Variety of inorganic and organic nitrogenous compounds may be used as nitrogen source in the medium preparation. Ammonium sulphate is generally used as nitrogen source. Generally 0.15 g of ammonium sulphate is added to 2.5 gallons of molasses. The concentration of nitrogen should be carefully maintained as indicated above. Excess nitrogen promotes rapid growth of yeast cells and decreased production of ethanol.
(c) Growth Factors:
As most varieties of molasses, for example cane molasses, contain suitable concentration of growth promoting substances, hence there is no need for addition of any growth promoting substances separately in the preparation of the medium.
The pH of the medium should be adjusted to 4.8 to 5.8 by adding sulphuric acid or lactic acid. As the medium becomes highly anaerobic at this range of pH, this inhibits the growth of contaminating bacteria. There is no need of sterilizing the medium. Further anaerobic fermentation of alcohol discourages growth of many microorganisms. However, pasteurization of the medium can be done.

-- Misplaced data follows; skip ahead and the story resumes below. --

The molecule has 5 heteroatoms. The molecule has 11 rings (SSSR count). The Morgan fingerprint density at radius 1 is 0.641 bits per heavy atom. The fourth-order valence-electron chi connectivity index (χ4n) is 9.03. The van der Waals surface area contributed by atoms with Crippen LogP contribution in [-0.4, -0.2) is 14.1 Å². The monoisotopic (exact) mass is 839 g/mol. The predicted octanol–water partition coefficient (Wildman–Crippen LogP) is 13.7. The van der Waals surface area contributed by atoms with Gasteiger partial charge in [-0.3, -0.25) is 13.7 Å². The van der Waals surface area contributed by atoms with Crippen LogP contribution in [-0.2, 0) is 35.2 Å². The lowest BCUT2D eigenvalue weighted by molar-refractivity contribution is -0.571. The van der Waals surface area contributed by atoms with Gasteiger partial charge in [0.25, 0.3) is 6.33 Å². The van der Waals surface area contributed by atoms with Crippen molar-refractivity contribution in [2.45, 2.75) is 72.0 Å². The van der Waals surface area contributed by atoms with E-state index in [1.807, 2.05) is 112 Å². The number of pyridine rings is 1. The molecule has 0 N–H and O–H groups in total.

Ethyl alcohol can be produced by any one of the following processes:
1. Batch fermentation,
2. Continuous fermentation with cell, and
3. Continuous fermentation with cell recycling.
A comparison of the operating parameters of the above fermentation processes are indicated in table 3.5.
However, batch fermentation is more commonly employed for ethanol production. Production is carried out in a large fermenter with a volume of 600 cm3. About 30% of inoculum (cell density 3 × 106 ml-1) is generally employed. It is added to the fermenter by pumping or gravity. This addition of inoculum to the fermenter is called as pitching. The following environmental factors like incubation time and temperature are to be suitably maintained and controlled in order to achieve optimum yield.
The time required for the maximum yield of ethanol is 30 to 72 hours, which largely depends upon the specific gravity of the fermentation liquid. The fermentation is generally stopped at any hour when the specific gravity of the fermentation liquid becomes constant. At this stage, 6 to 8% of ethyl alcohol will be formed. Fermentation generally starts within few hours of yeasts inoculation. The process becomes rapid after 24 hours.
A temperature range of 25-30°C is favourable for ethanol production. However, as heat is evolved during the fermentation process, the temperature in the fermenter gradually increases and is controlled and maintained at the above indicated range by means of cooling coils or by spraying cold water around the fermenter.